The opposition Conservative Party demanded that Twitter put a “government-funded” label on CBC-linked accounts, even as other broadcasters denounced the label for not clearly signaling their editorial independence.
On Tuesday, Conservative Party leader Pierre Poilievre tweeted a copy of a letter to the requesting companies.
In the letter, Poilievre requested that the label be applied to CBC’s English-language “news-related” accounts. But he made no mention of Radio Canada, the broadcaster’s French-language arm.
The social media giant currently defines “government-sponsored” media as one in which “government may have varying degrees of involvement in editing content”.
Poilievre said he thinks that applies to CBC.
But that was “clearly not the case,” the CBC said in a statement Wednesday, adding that it could not comment on the motivation behind Poilievre’s letter.
“As every Canadian knows, CBC/Radio-Canada is publicly funded. Its editorial independence is protected by the Broadcasting Act law,” a spokesperson for the broadcaster said.
Twitter added the descriptor to the BBC and National Public Radio accounts last week after initially labeling them as “state-affiliated” — a term typically reserved for state-run propaganda outlets in countries like Russia and China .
On Wednesday, Twitter changed the BBC’s “government-funded” label to “public-funded”, the third change in a week.
Elon Musk, who owns the platform, promised a change of approach in an interview with the BBC on Twitter Spaces on Tuesday.
Musk said that if Twitter used “the same words that the BBC uses to describe itself, it would probably be fine,” and that he respected the broadcaster, which is funded by the British public through license fees.
FRIENDS, a public broadcasting advocacy group, said it was a “ludicrous” idea that Poilievre would turn to Musk’s Twitter to “protect Canadians from disinformation.”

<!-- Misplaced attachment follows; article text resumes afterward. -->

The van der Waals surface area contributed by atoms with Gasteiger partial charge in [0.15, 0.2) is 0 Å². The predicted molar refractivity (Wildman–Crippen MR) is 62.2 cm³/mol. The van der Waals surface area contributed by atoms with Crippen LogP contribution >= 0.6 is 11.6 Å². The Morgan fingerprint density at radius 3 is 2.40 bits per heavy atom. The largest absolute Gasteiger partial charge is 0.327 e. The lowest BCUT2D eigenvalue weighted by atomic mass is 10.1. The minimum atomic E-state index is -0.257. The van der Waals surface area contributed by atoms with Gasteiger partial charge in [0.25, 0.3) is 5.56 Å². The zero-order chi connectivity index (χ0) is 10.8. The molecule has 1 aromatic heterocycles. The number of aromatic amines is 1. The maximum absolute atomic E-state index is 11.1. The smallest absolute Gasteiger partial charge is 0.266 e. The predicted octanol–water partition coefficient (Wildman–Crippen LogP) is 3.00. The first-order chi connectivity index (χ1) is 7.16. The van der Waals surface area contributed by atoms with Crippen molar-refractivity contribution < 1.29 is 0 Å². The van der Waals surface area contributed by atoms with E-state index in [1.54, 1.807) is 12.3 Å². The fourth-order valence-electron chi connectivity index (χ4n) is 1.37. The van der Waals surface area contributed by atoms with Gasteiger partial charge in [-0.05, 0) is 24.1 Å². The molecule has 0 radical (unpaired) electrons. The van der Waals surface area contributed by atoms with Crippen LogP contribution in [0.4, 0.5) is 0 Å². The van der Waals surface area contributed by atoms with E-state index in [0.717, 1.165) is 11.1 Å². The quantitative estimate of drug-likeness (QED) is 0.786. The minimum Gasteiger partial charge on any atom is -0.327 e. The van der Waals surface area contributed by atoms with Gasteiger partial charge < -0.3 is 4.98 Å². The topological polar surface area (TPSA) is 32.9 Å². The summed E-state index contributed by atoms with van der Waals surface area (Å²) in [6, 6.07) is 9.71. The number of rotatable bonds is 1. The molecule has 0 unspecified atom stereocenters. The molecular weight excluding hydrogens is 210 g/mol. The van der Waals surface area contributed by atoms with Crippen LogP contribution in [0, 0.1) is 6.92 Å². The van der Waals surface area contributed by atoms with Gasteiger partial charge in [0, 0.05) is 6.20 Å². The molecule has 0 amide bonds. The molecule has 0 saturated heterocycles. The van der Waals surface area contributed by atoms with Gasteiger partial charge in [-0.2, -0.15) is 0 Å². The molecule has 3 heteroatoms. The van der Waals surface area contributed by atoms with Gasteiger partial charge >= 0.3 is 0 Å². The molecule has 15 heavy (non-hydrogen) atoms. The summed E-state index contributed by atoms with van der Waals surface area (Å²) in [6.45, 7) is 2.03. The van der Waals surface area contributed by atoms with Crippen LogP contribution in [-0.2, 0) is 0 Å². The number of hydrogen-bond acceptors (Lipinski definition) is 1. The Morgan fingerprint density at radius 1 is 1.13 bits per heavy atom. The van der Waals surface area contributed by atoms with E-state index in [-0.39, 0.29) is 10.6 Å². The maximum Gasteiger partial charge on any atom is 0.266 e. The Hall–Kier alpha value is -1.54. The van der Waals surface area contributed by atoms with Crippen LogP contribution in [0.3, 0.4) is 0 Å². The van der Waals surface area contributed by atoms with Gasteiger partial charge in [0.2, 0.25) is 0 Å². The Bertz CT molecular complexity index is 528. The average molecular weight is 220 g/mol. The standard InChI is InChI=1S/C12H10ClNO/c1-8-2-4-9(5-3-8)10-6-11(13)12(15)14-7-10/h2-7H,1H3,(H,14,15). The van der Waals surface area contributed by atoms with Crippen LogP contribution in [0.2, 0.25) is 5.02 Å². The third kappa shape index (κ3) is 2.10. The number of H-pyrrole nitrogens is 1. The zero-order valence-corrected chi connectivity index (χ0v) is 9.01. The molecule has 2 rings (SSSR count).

“It’s not funny that someone running for the leadership of one of the world’s most democracies doesn’t hesitate to compare CBC/Canada to Russia’s Sputnik TV, etc.,” said Mara Borr, the group’s executive director. Terman said. , in a statement.
“These tactics are irresponsible, dangerous, and undermine the very democracy that public institutions like the CBC/CAR work so desperately to preserve.”
NPR announced Wednesday that it will stop using Twitter after its account was misflagged. The US public broadcaster said the platform was undermining its credibility by “falsely suggesting that we are not editorially independent”.
NPR does receive funding from the U.S. government through grants from federal agencies and departments, as well as public broadcasters. But that represents less than 1% of NPR’s annual operating budget, the company said.
“We will not place our journalism on platforms that will knowingly undermine our credibility and the public’s understanding of our editorial independence,” an NPR spokesperson said in a statement Wednesday.
“We’re moving away from Twitter, but not from our audience and community. There are many ways to stay connected and keep up with NPR’s news, music and cultural content.”
It was the first major news outlet to make such a decision after Musk took over Twitter last year, as the social media company faces new scrutiny over how it filters the spread of disinformation.
The platform also recently removed the verification checkmark from The New York Times, which said it would not pay a monthly fee to maintain it.
The CBC said it had not yet made a decision on whether the company would continue to use Twitter if it decided to label it “government-funded,” and said it could not comment on hypotheticals.
In 2021-22, the CBC received more than $1.2 billion in government funding, down from about $1.4 billion in 2020-21.
—Mickey Djuric, Canadian Press
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